“Who knows! They’ll light matches in the baby’s room and won’t listen if you tell them to stop!”

“It’s the opposite. If you don’t impose arbitrary boundaries (and every rule that is unexplained is arbitrary) then when you tell them not to do something, they will trust that you have a good reason.”

“I don’t know if it works like that.”

“Ok, think of all the people you know. Do you think the ones who are happiest, most satisfied with life are the ones whose parents imposed the most ‘boundaries’? Or are the happiest people the ones who were free to explore and follow their curiosities?”

“Hmmm, that’s interesting, let me think about that. You should too!”

“I will!”

“This is all very nice and all but how does one solve any problem without forcing the child one way or another? For example, if the child wants to eat only donuts for three days. How do I get her to eat something healthier?”

“Just like how you changed something in your life for the better. Maybe you read something or you met someone. Some explanation of what you were doing and why it’s not good for you, appealed to you at some level. You have to be creative and solve problems not smash them into oblivion with coercion.”

“One last problem for you—screens. How do we prevent a child from watching too many cartoons?”

“Why what’s your problem with screens?”

‘They’re not natural. They rot our brains. They’re addictive. Should I go on?”

“Yes, because I’m still waiting to hear something true.”

“What, so you think a child should keep watching cartoons all day?”

“First, yes if that’s what a child wants to do. But let me tell you, the only reason a child will watch cartoons the whole day is if the child is not given control over when and how much children’s television to watch. If you set time limits, take away the screen, hide the screen, and tell them how bad it is, they will use every opportunity they get to watch it. And the days you tell them not to, they will keep doing it. A healthy relationship with screens begins with giving the child control. And this holds true for everything else because the way children make decisions and learn is the same as the way we do, and they no more appreciate being controlled against their will than we do.”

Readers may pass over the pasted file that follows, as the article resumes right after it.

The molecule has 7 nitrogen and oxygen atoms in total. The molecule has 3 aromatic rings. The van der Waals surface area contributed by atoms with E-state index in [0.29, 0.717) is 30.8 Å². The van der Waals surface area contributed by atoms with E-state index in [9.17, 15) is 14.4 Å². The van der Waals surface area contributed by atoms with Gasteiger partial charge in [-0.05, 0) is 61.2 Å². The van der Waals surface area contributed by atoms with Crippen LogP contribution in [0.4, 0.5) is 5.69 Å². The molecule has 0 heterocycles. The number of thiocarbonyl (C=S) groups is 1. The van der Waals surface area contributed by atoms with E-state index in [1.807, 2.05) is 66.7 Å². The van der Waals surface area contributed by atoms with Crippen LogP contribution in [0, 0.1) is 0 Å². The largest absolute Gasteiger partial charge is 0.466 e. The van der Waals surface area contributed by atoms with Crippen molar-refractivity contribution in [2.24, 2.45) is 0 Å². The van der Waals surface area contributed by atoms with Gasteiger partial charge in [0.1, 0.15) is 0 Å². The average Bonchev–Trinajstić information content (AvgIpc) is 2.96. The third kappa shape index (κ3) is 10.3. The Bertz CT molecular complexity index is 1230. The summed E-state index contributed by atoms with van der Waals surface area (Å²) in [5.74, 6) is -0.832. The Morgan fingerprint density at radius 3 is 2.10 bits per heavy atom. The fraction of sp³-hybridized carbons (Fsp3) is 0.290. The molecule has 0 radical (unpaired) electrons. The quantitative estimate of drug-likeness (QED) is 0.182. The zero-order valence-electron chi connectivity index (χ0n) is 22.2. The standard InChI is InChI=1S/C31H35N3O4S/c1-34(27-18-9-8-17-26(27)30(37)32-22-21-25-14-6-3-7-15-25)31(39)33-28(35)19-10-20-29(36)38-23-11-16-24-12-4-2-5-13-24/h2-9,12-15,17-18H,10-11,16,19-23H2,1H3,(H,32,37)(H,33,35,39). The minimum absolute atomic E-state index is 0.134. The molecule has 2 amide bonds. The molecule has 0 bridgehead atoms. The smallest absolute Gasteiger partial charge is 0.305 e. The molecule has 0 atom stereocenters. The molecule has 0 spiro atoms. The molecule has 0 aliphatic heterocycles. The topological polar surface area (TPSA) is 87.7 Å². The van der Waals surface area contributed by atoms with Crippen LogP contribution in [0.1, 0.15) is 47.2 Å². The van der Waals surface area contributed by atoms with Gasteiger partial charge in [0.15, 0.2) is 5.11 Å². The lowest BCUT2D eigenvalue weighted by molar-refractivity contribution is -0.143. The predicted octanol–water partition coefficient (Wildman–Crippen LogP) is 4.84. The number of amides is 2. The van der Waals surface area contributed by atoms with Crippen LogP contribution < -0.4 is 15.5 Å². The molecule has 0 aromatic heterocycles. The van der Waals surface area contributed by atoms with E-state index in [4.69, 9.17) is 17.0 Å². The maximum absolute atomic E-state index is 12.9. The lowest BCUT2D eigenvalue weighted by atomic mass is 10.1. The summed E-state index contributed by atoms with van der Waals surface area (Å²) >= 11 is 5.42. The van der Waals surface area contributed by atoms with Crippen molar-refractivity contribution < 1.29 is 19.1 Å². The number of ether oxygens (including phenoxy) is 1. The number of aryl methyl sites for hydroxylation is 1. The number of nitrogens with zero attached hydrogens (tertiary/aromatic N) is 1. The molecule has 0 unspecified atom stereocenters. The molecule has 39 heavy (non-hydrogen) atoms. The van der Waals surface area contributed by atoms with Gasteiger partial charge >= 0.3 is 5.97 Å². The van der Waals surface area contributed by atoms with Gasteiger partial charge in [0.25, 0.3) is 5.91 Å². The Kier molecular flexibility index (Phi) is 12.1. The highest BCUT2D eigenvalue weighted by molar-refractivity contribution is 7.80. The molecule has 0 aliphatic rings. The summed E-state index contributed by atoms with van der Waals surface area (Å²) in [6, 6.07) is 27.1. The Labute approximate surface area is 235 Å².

“I think that makes sense. I certainly wouldn’t want someone else to control how much Netflix I watch. But ok, say a child really does only watch cartoons all day and is not interested in playing with toys, what then? How will they grow up in a wholesome way?”

“Maybe screens are inherently more useful and interesting than the physical world? And this rings truer for children who are physically unable to go or do what they want. Maybe screens are the future and the children who spend more time with them will have great careers doing something screen related? Who knows? And ask yourself this: What if your parents thought screens were the best things ever and never let you go out and play in the garden? Wouldn’t you be upset with them that they didn’t let you experience the great outdoors? Now flip that around: wouldn’t a child who is not allowed to use a screen be upset with their parents when they grow up that they couldn’t watch what they wanted and be exposed to a world much larger and more interesting than the one they happen to be confined to?”

“Ooh I like that,” said K. “Screens are windows into infinity!”

“Yes! And humans are infinite creatures. Parents are literally limiting infinity by putting all these stupid constraints on their children!”

“But wouldn’t you want our child to be exposed to a wide variety of things and not just screens?”

“Yes I would, and it is our job to expose gently, not force. Suggest, convince, explain, gently, creatively.”

“That sounds really impractical.”

“Probably will be at times, and at other times it’ll be easier than conventional parenting. We don’t know what problems will come up. All we know is problems are inevitable. And we also know that we can solve them as we have done all our lives. And problems are best solved with creativity and keeping an open mind, not by listening to ‘experts’ and using coercion. But most of all it’s about having fun with your child because a good childhood is a fun childhood!”

“That I can agree with.”

“Well good. We started by agreeing about something and now we can end it by agreeing with something too. Now let’s go have a baby!”

See also:

Roshan Ali, 2022, ‘New parent? Planning to have a baby and questioning the standard parenting ideas? Don’t miss this critical discussion!’,

1 thought on “New parent? Planning to have a baby and questioning the standard parenting ideas? Don’t miss this critical discussion!”

  1. Great piece. We have friends who are about to have a baby and this is the first article about taking kids seriously that we’d seen that we could show them and know they would get a kick out of it. It is provoking alot of convos too.